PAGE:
Learning Isn’t Collecting Information, It’s Converting Information Into Something Useful

Patrick O’Shaughnessy says we don’t learn by collecting information, we learn by converting it into something we can use.* It’s more than book smarts vs. street smarts, it’s unused knowledge becoming useless vs. used knowledge becoming useful.

We can study to pass the test and forget everything after, or we can take the material and apply it in the world. We can read all the books on a topic until we’re the expert on some obscure Reddit thread, or we can use our knowledge to teach the key ideas to others. It’s all about the “and” that converts the information into something useful, into something of value.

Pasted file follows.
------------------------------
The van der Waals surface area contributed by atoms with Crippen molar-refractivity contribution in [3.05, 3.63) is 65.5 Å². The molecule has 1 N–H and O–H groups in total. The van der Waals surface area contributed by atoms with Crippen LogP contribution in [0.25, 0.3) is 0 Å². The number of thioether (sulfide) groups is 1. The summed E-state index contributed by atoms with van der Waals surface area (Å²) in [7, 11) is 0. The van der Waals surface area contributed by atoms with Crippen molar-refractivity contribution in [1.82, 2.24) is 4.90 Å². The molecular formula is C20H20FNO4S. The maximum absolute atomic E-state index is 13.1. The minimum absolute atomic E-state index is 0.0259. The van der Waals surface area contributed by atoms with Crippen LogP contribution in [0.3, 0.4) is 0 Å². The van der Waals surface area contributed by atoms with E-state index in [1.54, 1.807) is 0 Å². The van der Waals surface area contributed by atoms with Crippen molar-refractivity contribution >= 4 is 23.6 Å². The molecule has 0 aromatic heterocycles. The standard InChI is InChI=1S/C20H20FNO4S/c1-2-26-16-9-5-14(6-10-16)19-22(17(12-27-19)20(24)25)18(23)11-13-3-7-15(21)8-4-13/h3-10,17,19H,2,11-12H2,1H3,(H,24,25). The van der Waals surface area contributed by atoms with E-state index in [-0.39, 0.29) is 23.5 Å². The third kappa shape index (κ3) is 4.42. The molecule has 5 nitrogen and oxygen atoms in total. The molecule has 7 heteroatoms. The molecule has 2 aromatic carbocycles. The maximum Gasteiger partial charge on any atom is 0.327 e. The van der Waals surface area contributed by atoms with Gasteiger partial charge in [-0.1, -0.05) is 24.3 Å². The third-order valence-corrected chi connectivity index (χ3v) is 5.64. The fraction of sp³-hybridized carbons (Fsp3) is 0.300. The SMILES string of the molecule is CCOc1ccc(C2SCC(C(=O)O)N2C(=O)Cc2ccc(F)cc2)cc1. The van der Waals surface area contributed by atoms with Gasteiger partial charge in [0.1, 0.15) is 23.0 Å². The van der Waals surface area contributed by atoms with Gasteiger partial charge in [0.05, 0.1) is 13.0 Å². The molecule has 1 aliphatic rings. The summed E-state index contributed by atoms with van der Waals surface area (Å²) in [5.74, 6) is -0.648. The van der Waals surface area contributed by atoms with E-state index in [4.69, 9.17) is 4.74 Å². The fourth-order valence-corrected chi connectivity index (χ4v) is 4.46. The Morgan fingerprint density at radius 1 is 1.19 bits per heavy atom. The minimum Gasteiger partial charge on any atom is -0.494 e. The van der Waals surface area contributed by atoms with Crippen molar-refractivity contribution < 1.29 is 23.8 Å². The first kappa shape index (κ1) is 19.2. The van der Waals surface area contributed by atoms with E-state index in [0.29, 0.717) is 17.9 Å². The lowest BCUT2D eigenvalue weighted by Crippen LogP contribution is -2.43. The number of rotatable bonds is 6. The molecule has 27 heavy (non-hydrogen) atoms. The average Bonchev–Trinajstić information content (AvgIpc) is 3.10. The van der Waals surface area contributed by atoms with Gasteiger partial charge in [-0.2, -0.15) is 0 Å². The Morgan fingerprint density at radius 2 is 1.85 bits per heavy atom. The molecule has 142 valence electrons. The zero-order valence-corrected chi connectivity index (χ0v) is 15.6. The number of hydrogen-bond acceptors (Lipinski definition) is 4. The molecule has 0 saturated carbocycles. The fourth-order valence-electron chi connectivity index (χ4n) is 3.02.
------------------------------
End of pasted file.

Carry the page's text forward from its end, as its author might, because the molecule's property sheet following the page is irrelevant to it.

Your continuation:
It’s true we can cover a lot more ground in books, in classes, from listening to podcasts, etc., than we could ever cover in our own lives alone. But, unless we’re converting our newfound knowledge into action, we’re barely a step removed from the encyclopedia on the shelf. Collecting is fun, it’s doing something with it that can be hard. Stored knowledge is just stored knowledge until it finds an actual application.

Real learning isn’t memorizing. Real learning is the output of converting something knowable into something useful.

*from First Meeting, a spin-off podcast from Ted Seides’ Capital Allocators Podcast.

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